Some breeds that ARE great candidates for shorter dos over the summer are Doodles, Poodles, Soft Coated Wheaten terriers, Yorkshire terriers, Maltese, Portuguese Water Dogs, and Bedlington terriers! If you are unsure, or own a mixed breed, most groomers will be happy to give an in person consult to determine the most effect grooming for their coat type.

Curious how a long fluffy coat could possibly be a natural cooling system, well let us tell you!

Double-coated breeds have two layers to protect against harsh weather. The long guard hairs form the outer long layer and protect against snow or ice, sunburn, and even shed water. The soft undercoat lies close to the skin and keeps your dog warm and dry in the winter. It can be so thick you may have trouble finding your dog’s skin, so it’s super important to keep it tangle free for nature to do it’s work!

Conversely, in summer, your dog should shed his soft undercoat, leaving just the guard hairs.   Your pup may need manual help to shed out all that winter floof, hence why regular bathing and brushing are so important! The job of the guard hairs in warm weather is to protect your dog from sunburn and insulate him against the heat. Without the undercoat, air can circulate through the guard hairs, cooling the skin. Unlike single coated breeds, who have hair that just keeps growing, double coats grow to a certain length and don’t get any longer. So while you can shave a single-coated breed down and the coat will grow back again without really changing it, the same is not true for double coats.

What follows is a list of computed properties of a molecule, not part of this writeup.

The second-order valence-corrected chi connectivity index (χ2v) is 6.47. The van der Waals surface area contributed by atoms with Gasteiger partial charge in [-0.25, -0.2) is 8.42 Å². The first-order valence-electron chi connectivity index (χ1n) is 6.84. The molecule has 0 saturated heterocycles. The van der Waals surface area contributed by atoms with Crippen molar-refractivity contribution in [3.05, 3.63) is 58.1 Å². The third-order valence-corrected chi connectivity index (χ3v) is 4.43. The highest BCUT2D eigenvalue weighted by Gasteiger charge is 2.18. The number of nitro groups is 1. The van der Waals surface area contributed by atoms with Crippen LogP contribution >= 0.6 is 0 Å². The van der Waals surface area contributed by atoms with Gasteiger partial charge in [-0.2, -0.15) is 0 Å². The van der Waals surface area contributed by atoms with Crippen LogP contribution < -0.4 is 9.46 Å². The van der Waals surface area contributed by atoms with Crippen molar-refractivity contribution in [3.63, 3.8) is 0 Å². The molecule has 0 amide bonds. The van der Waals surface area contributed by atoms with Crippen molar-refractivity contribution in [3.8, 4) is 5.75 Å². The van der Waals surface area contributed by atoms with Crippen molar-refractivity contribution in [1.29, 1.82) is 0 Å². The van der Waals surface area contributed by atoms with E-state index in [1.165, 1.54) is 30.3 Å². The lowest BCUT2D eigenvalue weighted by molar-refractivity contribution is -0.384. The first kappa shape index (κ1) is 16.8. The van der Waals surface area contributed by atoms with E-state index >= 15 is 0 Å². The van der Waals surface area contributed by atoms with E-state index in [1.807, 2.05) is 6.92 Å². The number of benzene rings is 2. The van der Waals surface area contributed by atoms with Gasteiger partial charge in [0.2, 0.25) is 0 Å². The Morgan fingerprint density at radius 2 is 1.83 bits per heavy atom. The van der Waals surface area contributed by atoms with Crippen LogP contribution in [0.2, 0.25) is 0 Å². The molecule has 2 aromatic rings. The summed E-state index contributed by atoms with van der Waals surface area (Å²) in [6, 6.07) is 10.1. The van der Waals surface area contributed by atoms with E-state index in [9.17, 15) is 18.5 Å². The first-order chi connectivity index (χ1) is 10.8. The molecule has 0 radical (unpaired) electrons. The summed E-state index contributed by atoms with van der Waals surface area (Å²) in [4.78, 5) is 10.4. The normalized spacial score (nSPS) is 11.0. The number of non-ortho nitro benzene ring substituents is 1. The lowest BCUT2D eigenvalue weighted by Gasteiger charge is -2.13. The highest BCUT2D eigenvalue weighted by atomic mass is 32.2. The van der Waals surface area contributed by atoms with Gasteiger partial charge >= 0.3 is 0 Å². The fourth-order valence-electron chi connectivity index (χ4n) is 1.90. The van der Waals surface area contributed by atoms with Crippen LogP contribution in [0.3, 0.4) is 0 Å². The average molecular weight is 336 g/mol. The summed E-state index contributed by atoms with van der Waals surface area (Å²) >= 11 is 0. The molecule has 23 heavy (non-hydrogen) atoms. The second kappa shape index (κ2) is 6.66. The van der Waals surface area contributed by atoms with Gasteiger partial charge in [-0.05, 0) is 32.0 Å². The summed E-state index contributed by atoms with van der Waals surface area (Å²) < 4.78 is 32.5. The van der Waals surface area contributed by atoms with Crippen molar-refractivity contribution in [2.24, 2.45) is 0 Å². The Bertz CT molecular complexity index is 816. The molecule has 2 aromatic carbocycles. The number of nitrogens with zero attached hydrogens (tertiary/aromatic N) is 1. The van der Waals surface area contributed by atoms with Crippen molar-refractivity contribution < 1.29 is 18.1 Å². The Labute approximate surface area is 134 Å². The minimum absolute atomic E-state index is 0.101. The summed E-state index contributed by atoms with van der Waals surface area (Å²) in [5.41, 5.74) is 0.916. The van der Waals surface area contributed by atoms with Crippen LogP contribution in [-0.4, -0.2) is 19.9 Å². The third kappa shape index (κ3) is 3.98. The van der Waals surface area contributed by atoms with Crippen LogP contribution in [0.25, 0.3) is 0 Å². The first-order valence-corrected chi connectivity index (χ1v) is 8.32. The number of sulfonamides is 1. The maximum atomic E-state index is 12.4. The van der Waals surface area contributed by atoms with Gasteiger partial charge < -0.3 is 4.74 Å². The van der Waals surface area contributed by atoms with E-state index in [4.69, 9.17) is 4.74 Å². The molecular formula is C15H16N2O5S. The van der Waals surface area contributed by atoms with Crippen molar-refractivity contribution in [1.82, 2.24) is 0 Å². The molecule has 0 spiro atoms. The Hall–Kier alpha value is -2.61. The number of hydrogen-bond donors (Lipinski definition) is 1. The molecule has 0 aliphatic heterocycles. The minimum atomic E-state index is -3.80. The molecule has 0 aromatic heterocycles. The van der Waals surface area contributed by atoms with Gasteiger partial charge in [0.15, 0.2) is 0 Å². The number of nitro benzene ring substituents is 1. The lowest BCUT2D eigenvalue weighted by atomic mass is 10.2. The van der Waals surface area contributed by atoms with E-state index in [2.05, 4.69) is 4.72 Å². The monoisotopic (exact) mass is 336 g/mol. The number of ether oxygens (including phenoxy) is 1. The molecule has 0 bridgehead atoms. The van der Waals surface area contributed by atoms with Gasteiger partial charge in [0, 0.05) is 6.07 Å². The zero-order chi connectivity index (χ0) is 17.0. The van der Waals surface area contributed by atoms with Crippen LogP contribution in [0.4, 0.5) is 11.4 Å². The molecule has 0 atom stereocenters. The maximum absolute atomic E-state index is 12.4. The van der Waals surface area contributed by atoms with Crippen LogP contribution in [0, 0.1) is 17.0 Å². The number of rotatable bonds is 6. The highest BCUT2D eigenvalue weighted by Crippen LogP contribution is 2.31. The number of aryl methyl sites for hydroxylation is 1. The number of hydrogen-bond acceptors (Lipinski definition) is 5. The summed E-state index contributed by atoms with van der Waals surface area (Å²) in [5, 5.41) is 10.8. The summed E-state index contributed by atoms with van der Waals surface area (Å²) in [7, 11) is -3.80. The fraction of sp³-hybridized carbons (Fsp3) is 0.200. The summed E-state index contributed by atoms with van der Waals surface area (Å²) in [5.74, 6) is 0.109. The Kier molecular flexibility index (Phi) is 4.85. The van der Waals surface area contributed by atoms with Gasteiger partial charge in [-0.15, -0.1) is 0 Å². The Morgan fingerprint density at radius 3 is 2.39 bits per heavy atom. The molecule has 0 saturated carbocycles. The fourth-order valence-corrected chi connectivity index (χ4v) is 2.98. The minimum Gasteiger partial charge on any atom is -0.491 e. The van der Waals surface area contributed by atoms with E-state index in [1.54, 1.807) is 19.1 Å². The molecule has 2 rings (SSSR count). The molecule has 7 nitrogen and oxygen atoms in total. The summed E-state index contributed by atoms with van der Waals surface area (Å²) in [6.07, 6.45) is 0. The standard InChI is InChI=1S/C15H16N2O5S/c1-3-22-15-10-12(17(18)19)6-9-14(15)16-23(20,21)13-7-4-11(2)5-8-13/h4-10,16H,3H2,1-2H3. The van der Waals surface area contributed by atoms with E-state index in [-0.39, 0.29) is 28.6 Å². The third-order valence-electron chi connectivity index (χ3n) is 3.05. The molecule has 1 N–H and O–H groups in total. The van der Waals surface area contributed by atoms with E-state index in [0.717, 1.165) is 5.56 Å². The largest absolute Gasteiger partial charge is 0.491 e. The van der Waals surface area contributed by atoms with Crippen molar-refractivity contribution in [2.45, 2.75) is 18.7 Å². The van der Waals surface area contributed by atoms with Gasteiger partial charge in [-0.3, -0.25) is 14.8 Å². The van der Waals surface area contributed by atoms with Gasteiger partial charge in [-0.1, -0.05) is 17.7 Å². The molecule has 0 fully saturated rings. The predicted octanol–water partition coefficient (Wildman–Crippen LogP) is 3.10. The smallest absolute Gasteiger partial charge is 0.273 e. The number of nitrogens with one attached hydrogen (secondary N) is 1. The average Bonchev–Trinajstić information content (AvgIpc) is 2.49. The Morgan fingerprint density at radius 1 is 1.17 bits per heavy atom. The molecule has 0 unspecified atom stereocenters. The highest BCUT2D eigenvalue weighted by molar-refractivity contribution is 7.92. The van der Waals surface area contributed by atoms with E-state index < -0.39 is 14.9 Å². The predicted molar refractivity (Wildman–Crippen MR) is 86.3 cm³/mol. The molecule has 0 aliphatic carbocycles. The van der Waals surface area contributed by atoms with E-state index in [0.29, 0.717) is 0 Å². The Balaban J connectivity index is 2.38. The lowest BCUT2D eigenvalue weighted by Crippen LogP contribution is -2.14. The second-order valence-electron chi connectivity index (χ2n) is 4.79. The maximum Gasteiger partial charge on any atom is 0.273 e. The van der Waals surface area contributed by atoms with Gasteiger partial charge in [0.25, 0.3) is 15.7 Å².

Shaving a double-coated breed can really ruin the coat and you run the risk of it growing back damaged or potentially not growing back at all! Yikes! Some exceptions to this ‘no shave’ rule would be if the double coat has become extremely matted, or if a skin condition makes regular brushing too uncomfy! Your dogs comfort is number one priority! It’s important to remember for all breeds, a short hair cut can expose more of their skin to the elements and they might need protection to be their best selves!

For all breeds, keeping cool this summer is on everyone’s mind. Even if a haircut is off the table for your pooch, there are many other methods you can introduce to help your furry friend fend off the heat. Some of our favorite methods for keeping fresh this time of year are using cooling mats, laying a damp towel for them to lay on, putting on cooling wear (such as damp bandanas or tee shirts), using a pup friendly swimming pool, playing in the sprinkler, having a pupsicle, water logging and freezing some of their favorite toys, filling a hot water bottle with cold water to lay with, and encouraging chill out time in the shade!

However you choose to keep cool this summer, always remember to keep you and your pup hydrated and have a ton of fun!